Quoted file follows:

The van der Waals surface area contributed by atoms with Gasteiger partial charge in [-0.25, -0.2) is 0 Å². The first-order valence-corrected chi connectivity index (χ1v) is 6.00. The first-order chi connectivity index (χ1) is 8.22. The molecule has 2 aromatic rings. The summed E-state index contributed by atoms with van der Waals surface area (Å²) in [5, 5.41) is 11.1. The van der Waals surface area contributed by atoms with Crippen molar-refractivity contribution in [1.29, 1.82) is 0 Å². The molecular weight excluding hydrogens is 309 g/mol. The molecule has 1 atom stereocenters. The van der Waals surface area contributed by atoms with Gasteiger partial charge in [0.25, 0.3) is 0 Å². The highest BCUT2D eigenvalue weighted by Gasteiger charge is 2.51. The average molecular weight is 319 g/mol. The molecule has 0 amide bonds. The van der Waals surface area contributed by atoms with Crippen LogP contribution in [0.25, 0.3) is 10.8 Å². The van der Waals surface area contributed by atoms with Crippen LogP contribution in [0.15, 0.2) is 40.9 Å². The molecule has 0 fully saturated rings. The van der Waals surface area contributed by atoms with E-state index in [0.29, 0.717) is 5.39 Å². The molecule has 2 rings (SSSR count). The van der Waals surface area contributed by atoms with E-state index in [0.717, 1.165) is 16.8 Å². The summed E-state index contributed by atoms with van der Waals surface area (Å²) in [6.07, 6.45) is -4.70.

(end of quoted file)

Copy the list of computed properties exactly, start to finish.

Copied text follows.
The van der Waals surface area contributed by atoms with Gasteiger partial charge in [-0.25, -0.2) is 0 Å². The first-order valence-corrected chi connectivity index (χ1v) is 6.00. The first-order chi connectivity index (χ1) is 8.22. The molecule has 2 aromatic rings. The summed E-state index contributed by atoms with van der Waals surface area (Å²) in [5, 5.41) is 11.1. The van der Waals surface area contributed by atoms with Crippen molar-refractivity contribution in [1.29, 1.82) is 0 Å². The molecular weight excluding hydrogens is 309 g/mol. The molecule has 1 atom stereocenters. The van der Waals surface area contributed by atoms with Gasteiger partial charge in [0.25, 0.3) is 0 Å². The highest BCUT2D eigenvalue weighted by Gasteiger charge is 2.51. The average molecular weight is 319 g/mol. The molecule has 0 amide bonds. The van der Waals surface area contributed by atoms with Crippen LogP contribution in [0.25, 0.3) is 10.8 Å². The van der Waals surface area contributed by atoms with Crippen LogP contribution in [0.15, 0.2) is 40.9 Å². The molecule has 0 fully saturated rings. The van der Waals surface area contributed by atoms with E-state index in [0.29, 0.717) is 5.39 Å². The molecule has 2 rings (SSSR count). The van der Waals surface area contributed by atoms with E-state index in [0.717, 1.165) is 16.8 Å². The summed E-state index contributed by atoms with van der Waals surface area (Å²) in [6.07, 6.45) is -4.70.